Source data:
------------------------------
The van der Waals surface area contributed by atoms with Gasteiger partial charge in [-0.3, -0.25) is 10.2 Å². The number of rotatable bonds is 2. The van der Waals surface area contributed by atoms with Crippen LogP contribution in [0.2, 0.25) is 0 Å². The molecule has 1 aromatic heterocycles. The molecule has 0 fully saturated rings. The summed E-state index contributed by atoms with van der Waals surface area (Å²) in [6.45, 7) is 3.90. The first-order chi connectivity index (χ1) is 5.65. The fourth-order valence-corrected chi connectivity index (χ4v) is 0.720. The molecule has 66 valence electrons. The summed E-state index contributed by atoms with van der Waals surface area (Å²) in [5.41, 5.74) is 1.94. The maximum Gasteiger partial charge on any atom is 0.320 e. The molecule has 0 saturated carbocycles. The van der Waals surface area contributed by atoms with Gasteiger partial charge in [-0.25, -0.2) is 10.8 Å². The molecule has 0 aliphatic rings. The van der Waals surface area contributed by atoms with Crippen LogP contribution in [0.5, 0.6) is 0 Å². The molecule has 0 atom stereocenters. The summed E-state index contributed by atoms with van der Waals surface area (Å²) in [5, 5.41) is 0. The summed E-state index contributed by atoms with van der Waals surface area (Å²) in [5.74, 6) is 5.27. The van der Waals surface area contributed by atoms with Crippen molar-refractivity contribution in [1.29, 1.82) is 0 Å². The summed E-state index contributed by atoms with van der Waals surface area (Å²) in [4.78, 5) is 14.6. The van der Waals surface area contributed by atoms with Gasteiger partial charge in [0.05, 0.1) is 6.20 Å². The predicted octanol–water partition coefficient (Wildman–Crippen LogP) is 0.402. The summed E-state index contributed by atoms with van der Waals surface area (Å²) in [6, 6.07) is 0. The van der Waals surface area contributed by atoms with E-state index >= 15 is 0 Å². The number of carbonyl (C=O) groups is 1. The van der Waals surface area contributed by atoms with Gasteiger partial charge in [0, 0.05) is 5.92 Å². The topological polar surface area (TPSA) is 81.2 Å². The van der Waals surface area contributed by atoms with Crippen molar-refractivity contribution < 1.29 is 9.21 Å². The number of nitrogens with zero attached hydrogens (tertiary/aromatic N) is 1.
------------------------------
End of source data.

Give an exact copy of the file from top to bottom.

The van der Waals surface area contributed by atoms with Gasteiger partial charge in [-0.3, -0.25) is 10.2 Å². The number of rotatable bonds is 2. The van der Waals surface area contributed by atoms with Crippen LogP contribution in [0.2, 0.25) is 0 Å². The molecule has 1 aromatic heterocycles. The molecule has 0 fully saturated rings. The summed E-state index contributed by atoms with van der Waals surface area (Å²) in [6.45, 7) is 3.90. The first-order chi connectivity index (χ1) is 5.65. The fourth-order valence-corrected chi connectivity index (χ4v) is 0.720. The molecule has 66 valence electrons. The summed E-state index contributed by atoms with van der Waals surface area (Å²) in [5.41, 5.74) is 1.94. The maximum Gasteiger partial charge on any atom is 0.320 e. The molecule has 0 saturated carbocycles. The van der Waals surface area contributed by atoms with Gasteiger partial charge in [-0.25, -0.2) is 10.8 Å². The molecule has 0 aliphatic rings. The van der Waals surface area contributed by atoms with Crippen LogP contribution in [0.5, 0.6) is 0 Å². The molecule has 0 atom stereocenters. The summed E-state index contributed by atoms with van der Waals surface area (Å²) in [5, 5.41) is 0. The summed E-state index contributed by atoms with van der Waals surface area (Å²) in [5.74, 6) is 5.27. The van der Waals surface area contributed by atoms with Crippen molar-refractivity contribution in [1.29, 1.82) is 0 Å². The summed E-state index contributed by atoms with van der Waals surface area (Å²) in [4.78, 5) is 14.6. The van der Waals surface area contributed by atoms with Gasteiger partial charge in [0.05, 0.1) is 6.20 Å². The predicted octanol–water partition coefficient (Wildman–Crippen LogP) is 0.402. The summed E-state index contributed by atoms with van der Waals surface area (Å²) in [6, 6.07) is 0. The van der Waals surface area contributed by atoms with E-state index >= 15 is 0 Å². The number of carbonyl (C=O) groups is 1. The van der Waals surface area contributed by atoms with Gasteiger partial charge in [0, 0.05) is 5.92 Å². The topological polar surface area (TPSA) is 81.2 Å². The van der Waals surface area contributed by atoms with Crippen molar-refractivity contribution < 1.29 is 9.21 Å². The number of nitrogens with zero attached hydrogens (tertiary/aromatic N) is 1.